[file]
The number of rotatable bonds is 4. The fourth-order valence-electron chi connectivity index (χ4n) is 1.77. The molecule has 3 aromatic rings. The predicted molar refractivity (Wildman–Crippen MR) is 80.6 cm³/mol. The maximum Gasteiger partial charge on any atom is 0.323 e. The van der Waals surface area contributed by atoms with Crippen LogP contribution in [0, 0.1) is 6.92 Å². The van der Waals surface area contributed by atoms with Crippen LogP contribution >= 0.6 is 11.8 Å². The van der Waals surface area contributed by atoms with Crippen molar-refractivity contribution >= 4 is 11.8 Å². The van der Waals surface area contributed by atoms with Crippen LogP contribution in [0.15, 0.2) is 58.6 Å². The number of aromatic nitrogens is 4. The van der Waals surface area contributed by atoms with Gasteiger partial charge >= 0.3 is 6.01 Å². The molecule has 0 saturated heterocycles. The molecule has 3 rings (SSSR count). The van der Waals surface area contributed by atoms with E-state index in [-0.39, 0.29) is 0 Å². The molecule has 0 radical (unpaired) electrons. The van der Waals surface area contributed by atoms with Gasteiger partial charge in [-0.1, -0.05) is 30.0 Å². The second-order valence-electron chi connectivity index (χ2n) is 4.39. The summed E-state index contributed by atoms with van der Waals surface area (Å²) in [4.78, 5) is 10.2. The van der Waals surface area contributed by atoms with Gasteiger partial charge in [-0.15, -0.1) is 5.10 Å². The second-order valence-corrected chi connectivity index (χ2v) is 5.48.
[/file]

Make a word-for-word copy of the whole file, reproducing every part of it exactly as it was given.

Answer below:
The number of rotatable bonds is 4. The fourth-order valence-electron chi connectivity index (χ4n) is 1.77. The molecule has 3 aromatic rings. The predicted molar refractivity (Wildman–Crippen MR) is 80.6 cm³/mol. The maximum Gasteiger partial charge on any atom is 0.323 e. The van der Waals surface area contributed by atoms with Crippen LogP contribution in [0, 0.1) is 6.92 Å². The van der Waals surface area contributed by atoms with Crippen LogP contribution >= 0.6 is 11.8 Å². The van der Waals surface area contributed by atoms with Crippen molar-refractivity contribution >= 4 is 11.8 Å². The van der Waals surface area contributed by atoms with Crippen LogP contribution in [0.15, 0.2) is 58.6 Å². The number of aromatic nitrogens is 4. The van der Waals surface area contributed by atoms with Gasteiger partial charge >= 0.3 is 6.01 Å². The molecule has 0 saturated heterocycles. The molecule has 3 rings (SSSR count). The van der Waals surface area contributed by atoms with E-state index in [-0.39, 0.29) is 0 Å². The molecule has 0 radical (unpaired) electrons. The van der Waals surface area contributed by atoms with Gasteiger partial charge in [-0.1, -0.05) is 30.0 Å². The second-order valence-electron chi connectivity index (χ2n) is 4.39. The summed E-state index contributed by atoms with van der Waals surface area (Å²) in [4.78, 5) is 10.2. The van der Waals surface area contributed by atoms with Gasteiger partial charge in [-0.15, -0.1) is 5.10 Å². The second-order valence-corrected chi connectivity index (χ2v) is 5.48.